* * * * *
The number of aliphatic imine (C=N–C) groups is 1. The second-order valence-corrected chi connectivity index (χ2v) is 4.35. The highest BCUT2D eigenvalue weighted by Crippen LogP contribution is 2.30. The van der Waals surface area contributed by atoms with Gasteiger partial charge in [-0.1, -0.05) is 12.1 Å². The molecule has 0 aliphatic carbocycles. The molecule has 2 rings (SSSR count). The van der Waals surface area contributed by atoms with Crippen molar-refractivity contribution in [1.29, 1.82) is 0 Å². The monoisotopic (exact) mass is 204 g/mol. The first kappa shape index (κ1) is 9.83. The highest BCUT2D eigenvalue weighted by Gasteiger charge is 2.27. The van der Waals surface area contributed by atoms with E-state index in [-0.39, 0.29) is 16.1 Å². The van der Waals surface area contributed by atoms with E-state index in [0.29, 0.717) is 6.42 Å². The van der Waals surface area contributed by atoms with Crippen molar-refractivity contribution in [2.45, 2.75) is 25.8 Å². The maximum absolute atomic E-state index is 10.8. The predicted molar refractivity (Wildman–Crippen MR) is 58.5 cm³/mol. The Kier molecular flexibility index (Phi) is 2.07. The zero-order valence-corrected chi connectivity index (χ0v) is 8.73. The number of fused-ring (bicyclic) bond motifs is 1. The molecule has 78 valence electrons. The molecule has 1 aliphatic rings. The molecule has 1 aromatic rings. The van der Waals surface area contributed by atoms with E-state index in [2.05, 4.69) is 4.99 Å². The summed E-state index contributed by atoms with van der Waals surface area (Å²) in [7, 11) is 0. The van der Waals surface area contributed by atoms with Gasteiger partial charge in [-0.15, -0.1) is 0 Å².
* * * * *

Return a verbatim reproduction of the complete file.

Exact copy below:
The number of aliphatic imine (C=N–C) groups is 1. The second-order valence-corrected chi connectivity index (χ2v) is 4.35. The highest BCUT2D eigenvalue weighted by Crippen LogP contribution is 2.30. The van der Waals surface area contributed by atoms with Gasteiger partial charge in [-0.1, -0.05) is 12.1 Å². The molecule has 0 aliphatic carbocycles. The molecule has 2 rings (SSSR count). The van der Waals surface area contributed by atoms with Crippen molar-refractivity contribution in [1.29, 1.82) is 0 Å². The monoisotopic (exact) mass is 204 g/mol. The first kappa shape index (κ1) is 9.83. The highest BCUT2D eigenvalue weighted by Gasteiger charge is 2.27. The van der Waals surface area contributed by atoms with E-state index in [-0.39, 0.29) is 16.1 Å². The van der Waals surface area contributed by atoms with E-state index in [0.29, 0.717) is 6.42 Å². The van der Waals surface area contributed by atoms with Crippen molar-refractivity contribution in [2.45, 2.75) is 25.8 Å². The maximum absolute atomic E-state index is 10.8. The predicted molar refractivity (Wildman–Crippen MR) is 58.5 cm³/mol. The Kier molecular flexibility index (Phi) is 2.07. The zero-order valence-corrected chi connectivity index (χ0v) is 8.73. The number of fused-ring (bicyclic) bond motifs is 1. The molecule has 78 valence electrons. The molecule has 1 aliphatic rings. The molecule has 1 aromatic rings. The van der Waals surface area contributed by atoms with E-state index in [2.05, 4.69) is 4.99 Å². The summed E-state index contributed by atoms with van der Waals surface area (Å²) in [7, 11) is 0. The van der Waals surface area contributed by atoms with Gasteiger partial charge in [-0.15, -0.1) is 0 Å².